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Prosecution, defense join in asking for dismissal of convictions of man convicted in 1992 Roxbury double murder

Ronnie D. Qualls raised his arms triumphantly in court on Wednesday.Jonathan Wiggs/The Boston Globe

Ronnie D. Qualls raised his arms triumphantly Wednesday after both prosecutors and his defense attorney asked a Suffolk Superior Court judge to release him from prison in light of new DNA testing that cast doubt on his ties to a 1992 double murder in Roxbury.

Qualls, 48, has twice been convicted of first-degree murder in the deaths of Roosevelt “Tony” Price and his brother, Ronald “Dallas” Price. The state’s highest court has twice upheld those convictions.

Now both Suffolk District Attorney Rachael Rollins’s office and the defense agree Qualls’s convictions should be dismissed because of DNA testing of bloodstains on a sweat shirt worn by another man whom a dying Roosevelt Price identified as the killer.


“This is a somewhat unusual proceeding where the Commonwealth is joining in all of the defense pleadings,'' Superior Court Judge Christine M. Roach said. She added that Rollins’s office needed to tell her and the public why prosecutors believed a man serving two life without parole sentences for murder should be freed.

Suffolk Assistant District Attorney David A. F. Lewis, chief of Rollins’s Integrity Review Bureau, told Roach that Roosevelt Price identified his killer as Junior Williams, and that Boston police stopped Williams two hours after the murders and found bloodstains on the sweat shirt Williams was wearing. Forensic testing in the 1990s showed only that it was Type B blood.

DNA testing now has proven that Roosevelt Price’s blood was on the sweat shirt that police seized on Oct. 3, 1992.

“As I understand it, the position is that the Boston Police Department and the district attorney’s office of Suffolk County got the wrong guy,'' Roach said from the bench.

“Right,” Lewis said.

“They were supposed to get Williams and instead they got Qualls,” the judge said. “There are allegations of an ineffective investigation or police misconduct hovering in the background here.”


Lewis said the Price brothers were murdered as they sat in a car when a lone gunman fired through a rear window at the driver and then walked around to the passenger side and shot into the passenger seat before walking away. A Ford Escort was seen driving away from the shooting scene, records show. Qualls and Williams had feuded with the Price brothers inside the now-closed Biarittz lounge before the murders, according to court records.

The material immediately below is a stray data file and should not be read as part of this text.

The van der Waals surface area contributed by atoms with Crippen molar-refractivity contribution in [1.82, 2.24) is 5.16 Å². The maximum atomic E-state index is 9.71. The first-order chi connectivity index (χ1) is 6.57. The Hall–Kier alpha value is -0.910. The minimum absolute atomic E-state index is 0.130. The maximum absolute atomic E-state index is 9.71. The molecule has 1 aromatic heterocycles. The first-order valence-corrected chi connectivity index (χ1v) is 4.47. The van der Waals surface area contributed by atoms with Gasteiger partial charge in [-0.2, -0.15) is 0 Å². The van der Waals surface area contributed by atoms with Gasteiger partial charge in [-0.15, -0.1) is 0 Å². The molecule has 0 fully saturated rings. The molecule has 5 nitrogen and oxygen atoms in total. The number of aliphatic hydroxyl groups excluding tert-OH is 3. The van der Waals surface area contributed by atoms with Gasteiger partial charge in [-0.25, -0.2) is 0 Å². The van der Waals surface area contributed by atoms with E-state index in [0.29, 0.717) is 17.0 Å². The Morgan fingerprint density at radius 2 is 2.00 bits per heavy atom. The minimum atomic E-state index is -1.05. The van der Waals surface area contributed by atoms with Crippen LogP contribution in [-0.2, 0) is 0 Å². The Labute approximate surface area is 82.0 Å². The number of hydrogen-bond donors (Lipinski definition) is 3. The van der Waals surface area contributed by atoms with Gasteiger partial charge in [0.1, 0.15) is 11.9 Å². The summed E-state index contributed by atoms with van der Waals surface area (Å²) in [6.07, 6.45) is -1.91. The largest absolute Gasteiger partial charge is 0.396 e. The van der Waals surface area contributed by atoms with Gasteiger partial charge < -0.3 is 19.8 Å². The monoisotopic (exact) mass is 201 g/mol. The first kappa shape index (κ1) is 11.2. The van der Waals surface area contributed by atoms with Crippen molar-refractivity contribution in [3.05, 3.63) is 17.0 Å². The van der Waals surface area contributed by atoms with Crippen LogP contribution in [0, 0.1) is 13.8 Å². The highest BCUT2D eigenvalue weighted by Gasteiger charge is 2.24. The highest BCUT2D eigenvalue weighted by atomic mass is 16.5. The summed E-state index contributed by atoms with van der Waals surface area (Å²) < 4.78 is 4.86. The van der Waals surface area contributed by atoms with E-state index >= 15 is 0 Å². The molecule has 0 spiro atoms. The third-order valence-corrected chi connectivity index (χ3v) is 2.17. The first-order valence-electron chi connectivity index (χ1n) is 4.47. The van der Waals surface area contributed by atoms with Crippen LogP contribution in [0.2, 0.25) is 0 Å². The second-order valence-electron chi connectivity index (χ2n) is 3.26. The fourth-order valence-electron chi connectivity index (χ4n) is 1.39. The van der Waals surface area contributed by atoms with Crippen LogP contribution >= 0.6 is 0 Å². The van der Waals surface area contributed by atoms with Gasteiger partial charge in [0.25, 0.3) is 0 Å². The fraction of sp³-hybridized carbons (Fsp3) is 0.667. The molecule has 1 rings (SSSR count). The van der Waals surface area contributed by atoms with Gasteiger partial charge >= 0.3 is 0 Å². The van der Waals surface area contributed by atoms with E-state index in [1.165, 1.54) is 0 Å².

But, according to Lewis and court records, only Williams had Roosevelt Price’s blood on his clothing and only Williams drove a Ford Escort.

Williams, who was charged with being an accessory to manslaughter, was released after serving six years in prison. Roach said she wanted to learn more about what happened to the Williams prosecution before issuing her ruling.

The District Attorney’s Office said it was evaluating all of its options regarding Williams.

Charlotte H. Whitmore, Qualls’s attorney from the Boston College Innocence Program, told the judge that under Massachusetts law, the judge does not have to conclude that the DNA testing fully exonerates Qualls. Instead, she must only decide whether the DNA evidence would have substantially influenced the jury in reaching a verdict, regardless of whether jurors would have convicted or acquitted him.

Qualls’ mother, Yvette Qualls, was among 11 relatives and friends who attended the hearing. It was she who steadfastly believed in her son’s innocence and who reached out to the BC law program for assistance.


"I always had faith in God that he would direct me,'' Yvette Qualls said after the hearing.

Ronnie plans to visit the graves of his father and a brother, she said. After that, “He doesn’t want to stay in Massachusetts."

John R. Ellement can be reached at john.ellement@globe.com. Follow him on Twitter @JREbosglobe.